By Onz Chery | firstname.lastname@example.org
The video clip opens with a masked man dressed as a police officer holding a rifle in his left hand. He then signals for a dozen men riding motorcycles to ride toward the Belize soccer team’s bus in Port-au-Prince on Monday.
“The men look wild,” a Belize soccer player can be heard saying in the video of Fantom 509 members, the gang made up of masked police officers, stopping their team bus.
Four police officers who were tasked with escorting the bus then tell the Fantom 509 group that the bus is carrying Belize soccer players. The gang instantly allows the bus to proceed along its way, according to an account shared with Le Nouvelliste.
Experts find it puzzling that Belize’s soccer team traveled to Haiti for a soccer game despite all the reasons various authorities and officials have said not to.
“I was actually surprised that they [Belize] actually had traveled to Haiti,” said Georges Fauriol, a senior associate at the Center for Strategic and International Studies (CSIS) who focuses on Haiti. “For security reasons as well as the COVID-19 pandemic issue, I wonder how no one said, ‘Let’s think about this for a second. Is that a good idea?’”
Increasingly, more countries have been advising their residents not to travel to Haiti or for Haitians not to visit them because of the ongoing violence, kidnapping crisis and COVID-19.
The U.S. Department of State has advised its citizens not to travel to Haiti since August because of the ongoing violence in the country and COVID-19 pandemic. This week, the U.S. Embassy in Haiti tweeted a quote of President Joe Biden saying not to come over.
Scores of Haitians thought Biden was telling them not to travel to the U.S. but Haiti’s Ambassador to the U.S. Bocchit Edmond clarified to The Haitian Times that the president was referring to “the issue at the U.S.-Mexico border, rather than in relation to Haiti.”
One month prior, two Dominican film crew technicians who were in Haiti didn’t receive a free pass like the Belizeans. The technicians were kidnapped for six days along with their Haitian translator.
In February, the Bahamas began barring people in Haiti from traveling to their country after Haiti held a three-day carnival during the COVID-19 pandemic, a decision other countries disagreed with. An initial ban was issued from Feb. 15 to Mar. 8. Five days later, the Bahamas issued another ban for 30 days because there were concerns that people from Haiti spread the virus, officials said.
“It seems the health professionals were of the view that the additional cases were somehow related to travel to and from Haiti,” Bahamas Minister of Tourism Dionisio D’Aguilar told Eyewitness News.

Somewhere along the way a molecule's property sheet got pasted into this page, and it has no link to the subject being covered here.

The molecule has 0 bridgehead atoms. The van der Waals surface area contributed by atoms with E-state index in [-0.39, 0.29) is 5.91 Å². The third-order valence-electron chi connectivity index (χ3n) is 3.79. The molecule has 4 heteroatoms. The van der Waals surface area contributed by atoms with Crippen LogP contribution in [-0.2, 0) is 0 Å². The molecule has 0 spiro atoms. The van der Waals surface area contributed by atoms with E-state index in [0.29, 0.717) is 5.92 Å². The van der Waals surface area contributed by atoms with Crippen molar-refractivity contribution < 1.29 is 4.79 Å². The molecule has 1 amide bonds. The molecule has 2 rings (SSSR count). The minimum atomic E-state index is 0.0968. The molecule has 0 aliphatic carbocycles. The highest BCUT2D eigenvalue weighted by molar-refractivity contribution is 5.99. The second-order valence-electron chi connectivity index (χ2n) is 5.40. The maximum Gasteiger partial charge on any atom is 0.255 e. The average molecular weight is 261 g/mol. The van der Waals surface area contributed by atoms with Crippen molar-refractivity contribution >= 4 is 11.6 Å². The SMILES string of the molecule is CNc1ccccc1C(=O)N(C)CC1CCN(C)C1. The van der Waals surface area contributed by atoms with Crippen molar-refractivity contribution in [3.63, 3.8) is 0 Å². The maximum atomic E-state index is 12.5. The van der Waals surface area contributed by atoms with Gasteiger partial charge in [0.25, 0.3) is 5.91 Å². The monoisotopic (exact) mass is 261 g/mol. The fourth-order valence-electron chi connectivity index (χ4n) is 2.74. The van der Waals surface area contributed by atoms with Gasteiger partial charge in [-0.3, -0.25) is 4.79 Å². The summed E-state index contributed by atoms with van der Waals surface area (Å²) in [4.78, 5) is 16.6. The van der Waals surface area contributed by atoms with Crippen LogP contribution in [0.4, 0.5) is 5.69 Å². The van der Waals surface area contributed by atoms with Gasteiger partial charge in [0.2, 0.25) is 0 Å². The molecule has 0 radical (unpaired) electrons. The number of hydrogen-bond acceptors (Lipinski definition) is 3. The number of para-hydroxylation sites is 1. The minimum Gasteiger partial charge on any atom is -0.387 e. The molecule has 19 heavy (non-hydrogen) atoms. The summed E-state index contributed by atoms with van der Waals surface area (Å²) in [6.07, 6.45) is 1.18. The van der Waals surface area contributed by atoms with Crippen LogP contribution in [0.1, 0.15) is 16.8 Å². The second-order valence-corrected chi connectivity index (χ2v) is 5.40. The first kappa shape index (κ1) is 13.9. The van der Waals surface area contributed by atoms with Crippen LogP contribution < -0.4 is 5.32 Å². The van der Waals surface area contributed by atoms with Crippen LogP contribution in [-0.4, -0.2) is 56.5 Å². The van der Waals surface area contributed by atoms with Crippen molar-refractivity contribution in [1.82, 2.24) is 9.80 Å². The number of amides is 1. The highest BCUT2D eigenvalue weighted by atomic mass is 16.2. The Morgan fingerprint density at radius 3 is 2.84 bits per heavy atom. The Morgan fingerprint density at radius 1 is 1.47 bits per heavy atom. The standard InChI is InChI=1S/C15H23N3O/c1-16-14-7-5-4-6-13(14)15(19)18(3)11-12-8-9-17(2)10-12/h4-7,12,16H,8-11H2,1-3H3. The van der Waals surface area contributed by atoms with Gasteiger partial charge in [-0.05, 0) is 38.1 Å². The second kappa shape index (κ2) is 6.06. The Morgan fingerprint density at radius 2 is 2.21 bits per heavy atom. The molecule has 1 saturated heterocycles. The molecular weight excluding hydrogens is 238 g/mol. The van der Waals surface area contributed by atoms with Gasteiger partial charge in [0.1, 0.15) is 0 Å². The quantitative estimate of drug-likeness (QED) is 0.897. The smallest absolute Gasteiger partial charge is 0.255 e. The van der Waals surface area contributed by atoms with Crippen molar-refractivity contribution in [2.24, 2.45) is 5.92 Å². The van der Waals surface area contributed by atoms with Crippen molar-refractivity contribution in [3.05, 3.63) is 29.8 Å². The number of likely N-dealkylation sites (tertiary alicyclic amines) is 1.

Elsewhere, Belizeans expressed concerns about their compatriots being in Haiti.
“We need to get our Belize National A Team out of that place as soon as possible,” Gado Torres commented on Facebook. “Were there any red flags raised about travelling to Haiti? Or did we sleep with their eyes, didn’t do our homework and allowed our boys to simply journey on into what could have been a catastrophic event?”
Belize’s soccer team was stopped while leaving the Toussaint Louverture International Airport to head to their hotel. U.S. has warned people of possible carjackings and robberies after leaving the airport.
The Belize team has since requested that FIFA relocate the match scheduled for Thursday, March 25 at 5 p.m. As of Thursday morning, the match was still scheduled to be played in Haiti.
As for the Belize players, Marlon Kuylen, an executive member of the team, said they can’t focus on playing.
“Our security is not guaranteed and what if we win and the crowd gets out of control again, who’s to say that we will be safe?,” Kuylen told a Belize television station.
Sports analysts in Haiti said that Belize’s soccer team exaggerated the incident.
“Yes, Haiti is a country where security is uncertain however this report is far from being exactly what the federation of Belize brought up,” sports analyst Christian Bendy Calixte wrote for Haiti-Tempo.
On a similar note, gang members who kidnapped the two Dominicans refrained from physically torturing them as they’ve done to other victims, according to local reports. In a twist, videos of the kidnapped men bathing and shopping went viral. In one video, one of the Dominicans and their Haitian translator was seen weeping.
As for the third reason against travel, the pandemic, Haitians have not been following the health guidelines. However, cases remain low.
Haiti registered only two news cases of COVID on Mar. 18 — the last day for which COVID data was available. In total, Haiti had 12,732 confirmed cases and 251 deaths, according to the Health Ministry.